• Rang in the New Year in Colorado at some friends house (Sam/Bryce), in the latter half of January drove to Sante Fe, New Mexico to visit friends (Richie and Tracy) down there.
  • In early February, we went to Las Vegas for the yearly Super Bowl party with my brothers and friends.  A week later, we flew back to Bangkok after 8 months on the road.
  • In March we visited Nan Province in northern Thailand, and in the latter half road-tripped to Kanchanaburi to do a 10 day silent retreat, but ended up cancelling last minute to the the air pollution from fires.  All of March we did a 30 day challenge by only eating vegetarian.
  • In April we spent two weeks on Koh Tao learning how to scuba dive and celebrating Songkran.
  • In May I rafted the Grand Canyon with my friend Andrew and his family.
  • In June my girlfriend flew out to Las Vegas and we road-tripped for a couple weeks through Utah, visiting my brother in Salt Lake City, and then onto Colorado, attending FIBARK festival in Salida.
  • In July my friend Richard and I hiked some of the Colorado Trail.  We didn’t finish it due to some issues with my boots, but otherwise was a fun challenge.  At the end of July I helped Richard move to Boulder, and went camping at Long Draw Reservoir with my uncle Tim.
  • In August flew back to Bangkok, and after getting back to Thailand went to Koh Samet with friends for a weekend.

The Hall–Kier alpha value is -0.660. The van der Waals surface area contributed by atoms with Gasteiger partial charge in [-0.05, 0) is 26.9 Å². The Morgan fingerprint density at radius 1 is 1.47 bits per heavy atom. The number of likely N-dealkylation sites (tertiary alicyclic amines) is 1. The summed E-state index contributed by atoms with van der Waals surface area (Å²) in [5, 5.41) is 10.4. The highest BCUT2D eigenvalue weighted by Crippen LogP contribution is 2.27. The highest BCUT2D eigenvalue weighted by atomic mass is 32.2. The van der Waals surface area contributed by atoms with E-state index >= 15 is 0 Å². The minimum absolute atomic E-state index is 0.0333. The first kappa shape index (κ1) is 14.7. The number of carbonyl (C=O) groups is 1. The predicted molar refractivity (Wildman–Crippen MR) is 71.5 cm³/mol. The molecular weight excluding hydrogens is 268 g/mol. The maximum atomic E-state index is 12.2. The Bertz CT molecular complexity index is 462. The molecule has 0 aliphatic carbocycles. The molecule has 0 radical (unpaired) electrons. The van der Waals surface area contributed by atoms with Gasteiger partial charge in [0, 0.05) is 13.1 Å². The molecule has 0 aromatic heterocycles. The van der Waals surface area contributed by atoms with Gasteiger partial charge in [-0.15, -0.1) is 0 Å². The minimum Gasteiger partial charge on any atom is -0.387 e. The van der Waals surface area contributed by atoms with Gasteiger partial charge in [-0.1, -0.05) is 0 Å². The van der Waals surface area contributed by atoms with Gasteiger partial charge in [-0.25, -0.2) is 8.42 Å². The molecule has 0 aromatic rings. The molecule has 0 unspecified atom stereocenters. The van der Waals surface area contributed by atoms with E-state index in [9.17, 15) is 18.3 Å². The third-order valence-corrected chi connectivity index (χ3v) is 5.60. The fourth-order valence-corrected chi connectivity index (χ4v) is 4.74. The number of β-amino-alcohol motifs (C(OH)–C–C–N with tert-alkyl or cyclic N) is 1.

• In September we visited Jomtien, Pattaya after a solid month of work/routine.
  • In October we visited Japan for the first time with friends from the US for 2 weeks.  After the trip I started the Stronglifts 5×5 program.
  • In November we spent 10 days on Koh Chang with friends from Australia.
  • In the second half of December, we spent a couple weeks in northern Thailand, where we currently are in Chiang Rai.


Health: While at home, I stayed in a great routine of exercising daily, stretching daily, and eating well.  At the end of this year, I’m the strongest I’ve ever been, more flexible than I’ve ever been, and have been eating better than ever.  I’ve also ensured that sleep is high priority as all other aspects of health stem off of it.  I bought a sleep tracker in October to measure my sleep cycles and quality of sleep, and will continue to monitor and tweak things as needed.
Knowledge: Learned a lot this year, though missed my Goodreads book-challenge.  I ended up reading countless blog posts, listening to countless podcasts, read around 20 books, and had great, insightful conversations with people I’m lucky to know.  My top books of the year were: 21 Lessons for the 21st Century by Harari,  How to Change Your Mind by Pollan,  Enlightenment Now by Pinker, and The Emerald Mile by Fedarko.
Social: I got the chance to spend a lot of time with friends this year, from rafting the Grand Canyon to hiking the Colorado Trail with friends, as well as visiting various friends around Thailand and the world.
Business: I launched several new projects this year, improved others, and learned a lot in 2018.  While my business grew, my main focus this year was learning more about the investing side of business and economics.

I think the biggest factors that affect the quality of life are: sleep, health, relationships, and freedom.  What derives out of these are meaning/purpose.  If you miss really any of these elements, it can make life not be enjoyable, so I think it is key to invest effort into improving each.